In the midst of these changes, Quebec also spawned UQÀM, which opened in 1969. By planting a public university aimed at the everyman square in the middle of an old cathedral, the province was asserting its primacy over that of the old institution that had been the de facto government for hundreds of years.

It’s easy to feel that Catholicism is a vestige here (I’m something of a lapsed Catholic and I thought that way), until something makes you realize that maybe it isn’t.

Recently the Quebec Human Rights Tribunal ordered the mayor of Saguenay to remove a crucifix from city hall and stop reciting a prayer to open meetings. This immediately caused an uproar, as the mayor swore he’d appeal, and both the province’s two most important political parties vowed they’d sponsor legislation to keep these symbolic things in the public sphere. The mayor even added, according to the Globe and Mail, that Christians accommodate minority religions too much at the expense of their own.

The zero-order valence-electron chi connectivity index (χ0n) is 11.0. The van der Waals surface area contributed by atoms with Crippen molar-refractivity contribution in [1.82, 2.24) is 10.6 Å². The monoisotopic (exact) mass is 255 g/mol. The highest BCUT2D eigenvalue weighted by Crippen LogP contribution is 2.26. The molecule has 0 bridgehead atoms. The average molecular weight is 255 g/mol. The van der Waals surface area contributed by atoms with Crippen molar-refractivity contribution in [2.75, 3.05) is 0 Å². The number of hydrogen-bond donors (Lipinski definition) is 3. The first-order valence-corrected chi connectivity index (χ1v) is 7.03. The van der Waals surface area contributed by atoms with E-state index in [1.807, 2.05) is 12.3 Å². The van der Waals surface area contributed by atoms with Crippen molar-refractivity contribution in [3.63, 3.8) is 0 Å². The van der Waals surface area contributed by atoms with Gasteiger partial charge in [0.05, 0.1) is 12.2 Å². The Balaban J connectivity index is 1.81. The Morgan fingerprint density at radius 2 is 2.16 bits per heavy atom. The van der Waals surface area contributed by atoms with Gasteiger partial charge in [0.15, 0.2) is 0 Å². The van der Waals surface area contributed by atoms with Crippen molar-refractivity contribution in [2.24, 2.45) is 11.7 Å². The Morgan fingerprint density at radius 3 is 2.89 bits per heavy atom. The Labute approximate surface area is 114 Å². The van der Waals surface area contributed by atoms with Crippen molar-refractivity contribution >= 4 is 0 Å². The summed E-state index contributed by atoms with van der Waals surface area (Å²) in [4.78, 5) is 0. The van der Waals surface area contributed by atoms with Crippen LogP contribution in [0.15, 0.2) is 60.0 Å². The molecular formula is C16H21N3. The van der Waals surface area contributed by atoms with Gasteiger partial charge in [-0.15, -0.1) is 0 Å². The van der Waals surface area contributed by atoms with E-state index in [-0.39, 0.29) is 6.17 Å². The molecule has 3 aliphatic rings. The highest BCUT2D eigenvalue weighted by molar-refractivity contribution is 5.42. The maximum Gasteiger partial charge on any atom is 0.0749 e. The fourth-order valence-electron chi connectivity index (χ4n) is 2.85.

And columnists took to this one too. A writer for The Gazette bemoaned the fact that minority rights are being crushed in the path of Quebec identity politics. A writer for La Presse lamented while it's probably legally correct that the halls of government will likely have to rid themselves of the trappings of the church, a piece of the province’s culture would go out the door with them.  

"Soon we'll pass the point of no return!" Well, maybe.